Novel opening produces another draw in Carlsen-Caruana world chess match
Game 5 of the chess world championship match in London between titleholder Magnus Carlsen of Norway and American challenger Fabiano Caruana took a highly offbeat path in the opening, but the result was yet another draw in a 12-game match that has yet to produce a decisive result.
Playing White once again against Carlsen’s Sicilian Defense, Caruana offered an unusual gambit of his b-pawn on Move 6, leading to an unbalanced position with complicated play.
At one point, after 14. cxd6 Be6 15. Qc7, White was threatening mate on the move or advancing his passed pawn, but Black coolly neutralized the threat with 15...Qxc7 16. dxc7 Nc6 17. c3 Kd7, eventually capturing the pawn one step short of the queening square.
Black briefly was even up a pawn, but by 31. Ng5+ Kf5 32. Nxf7 Nxf7 33. Rxf7+ Bf6, material equality had been restored and the two players agreed to a draw.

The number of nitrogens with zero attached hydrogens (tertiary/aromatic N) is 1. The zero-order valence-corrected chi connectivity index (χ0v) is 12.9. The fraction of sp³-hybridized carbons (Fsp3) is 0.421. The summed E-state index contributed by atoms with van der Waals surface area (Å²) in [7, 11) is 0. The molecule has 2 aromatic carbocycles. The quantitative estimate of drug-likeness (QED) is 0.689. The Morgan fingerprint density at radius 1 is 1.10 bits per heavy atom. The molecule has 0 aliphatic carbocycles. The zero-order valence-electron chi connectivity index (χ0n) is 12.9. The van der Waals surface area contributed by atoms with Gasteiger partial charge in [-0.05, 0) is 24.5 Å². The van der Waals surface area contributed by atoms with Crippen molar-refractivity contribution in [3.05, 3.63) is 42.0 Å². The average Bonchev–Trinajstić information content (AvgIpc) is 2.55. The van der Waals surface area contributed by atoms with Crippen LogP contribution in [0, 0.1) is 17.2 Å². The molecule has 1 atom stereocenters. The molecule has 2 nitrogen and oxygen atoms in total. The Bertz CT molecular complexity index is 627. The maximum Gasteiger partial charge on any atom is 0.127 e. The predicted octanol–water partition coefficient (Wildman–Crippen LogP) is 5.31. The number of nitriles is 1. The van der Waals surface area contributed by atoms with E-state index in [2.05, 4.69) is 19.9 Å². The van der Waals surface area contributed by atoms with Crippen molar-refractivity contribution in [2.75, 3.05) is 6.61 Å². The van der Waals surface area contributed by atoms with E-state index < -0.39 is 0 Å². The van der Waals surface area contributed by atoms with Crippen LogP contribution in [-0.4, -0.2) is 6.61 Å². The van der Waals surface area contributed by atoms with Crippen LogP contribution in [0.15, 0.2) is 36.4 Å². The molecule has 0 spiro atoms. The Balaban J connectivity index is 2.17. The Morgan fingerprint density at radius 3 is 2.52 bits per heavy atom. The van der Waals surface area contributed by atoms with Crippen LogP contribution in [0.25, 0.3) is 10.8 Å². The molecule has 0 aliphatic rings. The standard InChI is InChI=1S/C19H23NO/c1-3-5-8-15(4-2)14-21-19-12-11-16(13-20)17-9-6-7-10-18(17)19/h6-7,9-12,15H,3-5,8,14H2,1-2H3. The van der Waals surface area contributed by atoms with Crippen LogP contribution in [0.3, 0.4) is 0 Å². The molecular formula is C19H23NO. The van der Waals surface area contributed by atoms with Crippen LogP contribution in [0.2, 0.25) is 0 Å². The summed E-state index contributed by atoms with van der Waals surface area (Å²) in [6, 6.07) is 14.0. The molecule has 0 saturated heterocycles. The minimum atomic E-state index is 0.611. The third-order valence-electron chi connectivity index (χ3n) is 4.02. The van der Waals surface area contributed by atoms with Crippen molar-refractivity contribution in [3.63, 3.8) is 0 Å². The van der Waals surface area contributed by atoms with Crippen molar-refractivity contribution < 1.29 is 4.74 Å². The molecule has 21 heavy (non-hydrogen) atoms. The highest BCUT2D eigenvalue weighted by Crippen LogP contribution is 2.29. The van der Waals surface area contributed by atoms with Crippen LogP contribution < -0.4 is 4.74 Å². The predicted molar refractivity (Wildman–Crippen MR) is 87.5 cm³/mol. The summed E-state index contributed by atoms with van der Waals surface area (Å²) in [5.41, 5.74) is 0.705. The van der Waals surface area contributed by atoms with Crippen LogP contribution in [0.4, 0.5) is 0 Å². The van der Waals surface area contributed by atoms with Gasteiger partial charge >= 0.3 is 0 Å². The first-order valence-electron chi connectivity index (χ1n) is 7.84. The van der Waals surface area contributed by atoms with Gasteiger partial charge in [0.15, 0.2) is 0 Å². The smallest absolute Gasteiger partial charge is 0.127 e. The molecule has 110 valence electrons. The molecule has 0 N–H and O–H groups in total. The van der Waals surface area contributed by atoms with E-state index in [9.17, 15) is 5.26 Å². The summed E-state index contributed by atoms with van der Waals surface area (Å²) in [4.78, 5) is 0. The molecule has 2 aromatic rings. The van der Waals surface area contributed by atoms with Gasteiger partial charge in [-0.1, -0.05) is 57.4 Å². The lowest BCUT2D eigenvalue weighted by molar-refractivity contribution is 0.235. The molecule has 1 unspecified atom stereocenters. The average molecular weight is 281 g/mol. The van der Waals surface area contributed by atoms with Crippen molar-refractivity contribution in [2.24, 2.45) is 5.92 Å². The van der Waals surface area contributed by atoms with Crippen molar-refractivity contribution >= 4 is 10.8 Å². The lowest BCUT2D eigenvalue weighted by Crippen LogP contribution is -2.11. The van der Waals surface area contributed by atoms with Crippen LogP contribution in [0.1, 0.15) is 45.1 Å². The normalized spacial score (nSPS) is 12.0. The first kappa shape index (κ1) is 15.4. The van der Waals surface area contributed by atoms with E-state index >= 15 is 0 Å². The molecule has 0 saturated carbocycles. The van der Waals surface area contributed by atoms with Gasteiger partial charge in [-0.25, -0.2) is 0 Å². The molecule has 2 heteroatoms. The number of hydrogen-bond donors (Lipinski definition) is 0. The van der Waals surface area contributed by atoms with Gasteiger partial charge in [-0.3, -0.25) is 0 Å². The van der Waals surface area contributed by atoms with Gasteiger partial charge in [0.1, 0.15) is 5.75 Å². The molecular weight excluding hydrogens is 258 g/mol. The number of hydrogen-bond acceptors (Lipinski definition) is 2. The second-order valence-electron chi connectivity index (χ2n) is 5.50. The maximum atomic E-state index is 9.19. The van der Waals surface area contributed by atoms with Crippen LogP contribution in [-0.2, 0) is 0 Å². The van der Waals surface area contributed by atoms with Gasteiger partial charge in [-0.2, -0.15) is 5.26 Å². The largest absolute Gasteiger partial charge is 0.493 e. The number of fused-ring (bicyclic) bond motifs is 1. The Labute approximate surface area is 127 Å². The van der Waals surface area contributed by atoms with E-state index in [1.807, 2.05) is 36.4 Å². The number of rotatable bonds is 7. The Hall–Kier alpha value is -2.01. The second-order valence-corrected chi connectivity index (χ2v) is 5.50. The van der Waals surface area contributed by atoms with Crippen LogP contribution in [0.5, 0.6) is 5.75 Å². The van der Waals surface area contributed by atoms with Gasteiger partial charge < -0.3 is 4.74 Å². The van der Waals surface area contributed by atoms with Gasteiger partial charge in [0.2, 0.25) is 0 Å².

With the score tied 2-2 just before the match’s mid-point, Carlsen may have an edge in that he will have the advantage of the White pieces and the first move in the next two games.
If the score is tied after 12 games, the two grandmasters will have a playoff at accelerated time controls to determine the winner. The Florida-born Caruana, 26, is looking to become the first American to hold the world chess crown since Bobby Fischer was stripped of his title in 1975.
Caruana-Carlsen, Game 5, World Championship Match, London, November 2018
1. e4 c5 2. Nf3 Nc6 3. Bb5 g6 4. O-O Bg7 5. Re1 e5 6. b4 Nxb4 7. Bb2 a6 8. a3 axb5 9. axb4 Rxa1 10. Bxa1 d6 11. bxc5 Ne7 12. Qe2 b4 13. Qc4 Qa5 14. cxd6 Be6 15. Qc7 Qxc7 16. dxc7 Nc6 17. c3 Kd7 18. cxb4 Ra8 19. Bc3 Kxc7 20. d3 Kb6 21. Bd2 Rd8 22. Be3+ Kb5 23. Nc3+ Kxb4 24. Nd5+ Bxd5 25. exd5 Rxd5 26. Rb1+ Kc3 27. Rxb7 Nd8 28. Rc7+ Kxd3 29. Kf1 h5 30. h3 Ke4 31. Ng5+ Kf5 32. Nxf7 Nxf7 33. Rxf7+ Bf6 Draw agreed.